The condition for synchronising is indicated when the red lamp is out and the yellow and blue lamps are of equal brightness. This is much more accurate. Furthermore, the sequence of brightness reverses from too slow to too fast.

Bus R Y B L L L

VR V

R1

V Y2

V

Y1

V

R2

Incoming Generator

VR

V

B1

V

B2

R2 VB

R1

B2 V Y

B1

Y2

Y1

Figure 3

Paralleling with Synchroscope

Bus Bars

R Y B

Incoming Voltmeter

V

S

F

V Bus Bar Voltmeter

Incoming Generator

Synchroscope

Figure 4

Synchronising Power

If one alternator is ahead of another in phase when the synchronising switch is closed; i.e. the generator emfs are not in phase, a resultant emf, Ec ia set up in the local circuit even though the alternator e.m.f.s or terminal voltage are equal. The synchronising current, Ic set up by this e.m.f. takes power from the machine that is running faster and delivers it to the machine that is running slower. Thus the faster machine is pulled back or accelerated by motor action, until their voltages come more nearly into phase. (A time delay of say 5 seconds prevents reverse power tripping due to surges at synchronising). This action reduces Ec and therefore reduces Ic so that again, the synchronising current limits itself. The greater the phase displacement of the e.m.f.s when the synchronising switch is closed, the greater are Ec and Ic and the more violent is the action pulling the machines into phase. This sets up dangerous high values of torque on the shafts against the driving torque of the prime movers. Assume machines are synchronised when E1 of alternator 1 is Φ° in advance of its proper phase relation to E2 of alternator 2 shown as E1’.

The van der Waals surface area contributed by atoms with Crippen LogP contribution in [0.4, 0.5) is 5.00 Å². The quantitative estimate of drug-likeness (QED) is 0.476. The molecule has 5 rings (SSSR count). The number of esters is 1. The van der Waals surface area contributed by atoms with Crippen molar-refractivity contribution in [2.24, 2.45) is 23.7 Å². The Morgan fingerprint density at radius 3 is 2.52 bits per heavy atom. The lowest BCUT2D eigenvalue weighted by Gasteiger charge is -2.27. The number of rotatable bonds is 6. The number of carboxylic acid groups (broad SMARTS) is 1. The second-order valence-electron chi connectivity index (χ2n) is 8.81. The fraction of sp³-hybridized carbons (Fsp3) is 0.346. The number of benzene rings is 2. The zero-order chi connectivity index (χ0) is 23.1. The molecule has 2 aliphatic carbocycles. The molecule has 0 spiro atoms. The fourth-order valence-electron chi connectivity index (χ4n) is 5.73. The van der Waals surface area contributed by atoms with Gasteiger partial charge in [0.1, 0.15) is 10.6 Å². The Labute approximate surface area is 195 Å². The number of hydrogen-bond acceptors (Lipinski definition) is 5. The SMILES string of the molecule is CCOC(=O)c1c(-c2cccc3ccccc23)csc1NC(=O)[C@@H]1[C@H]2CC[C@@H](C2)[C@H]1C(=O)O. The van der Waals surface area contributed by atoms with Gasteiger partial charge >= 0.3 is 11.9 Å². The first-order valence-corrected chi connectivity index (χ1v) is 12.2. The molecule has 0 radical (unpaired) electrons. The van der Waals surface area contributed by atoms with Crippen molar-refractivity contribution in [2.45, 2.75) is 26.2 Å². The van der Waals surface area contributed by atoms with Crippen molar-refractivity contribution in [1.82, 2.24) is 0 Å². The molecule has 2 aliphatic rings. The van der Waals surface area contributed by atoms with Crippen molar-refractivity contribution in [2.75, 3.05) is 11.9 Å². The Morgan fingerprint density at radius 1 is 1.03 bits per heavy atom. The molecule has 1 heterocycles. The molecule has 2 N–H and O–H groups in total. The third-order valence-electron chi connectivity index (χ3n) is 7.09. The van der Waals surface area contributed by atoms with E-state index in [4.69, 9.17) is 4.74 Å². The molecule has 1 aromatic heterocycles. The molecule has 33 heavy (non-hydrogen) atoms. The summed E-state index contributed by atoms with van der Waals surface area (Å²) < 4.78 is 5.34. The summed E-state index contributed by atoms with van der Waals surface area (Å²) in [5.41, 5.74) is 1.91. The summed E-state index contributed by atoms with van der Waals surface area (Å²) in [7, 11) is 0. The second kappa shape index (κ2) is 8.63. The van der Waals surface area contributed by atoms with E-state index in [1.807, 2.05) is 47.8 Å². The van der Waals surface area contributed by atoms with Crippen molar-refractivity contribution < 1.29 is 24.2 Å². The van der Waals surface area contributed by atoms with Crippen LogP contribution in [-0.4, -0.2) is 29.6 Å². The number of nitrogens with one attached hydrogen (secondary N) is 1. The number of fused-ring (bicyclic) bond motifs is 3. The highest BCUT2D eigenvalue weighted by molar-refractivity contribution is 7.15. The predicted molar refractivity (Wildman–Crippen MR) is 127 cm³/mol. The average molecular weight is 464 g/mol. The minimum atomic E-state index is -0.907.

IC

g

Ec 0

E2

Resultant e.m.f. is Ec.

' E1

•

φ

Figure 5

E

1

The current Ic again lags behind Ec by the angle θ determined by the ratio of reactance to resistance in the circuit between the machines. The power P1 generated in alternator 1 is P1 = E1Ic cos α

and power P2 generated in altrernator 2 is P2 = E2Ic cos β

Note that P1 is positive, representing generator action and P2 is negative representing motor action, This results in pulling E1 back (clockwise) and pushing E2 ahead (counter-clockwise) thus bringing them more nearly into phase (180° to each other in the local circuit) as they should have been when synchronised. The mechanical power which is exchanged between the machines while they are out of phase and which brings them into phase is very important for the successful operation of alternators in parallel. It is called synchronising power and the circulating or synchronising current is so called because it keeps the machine in synchronism.°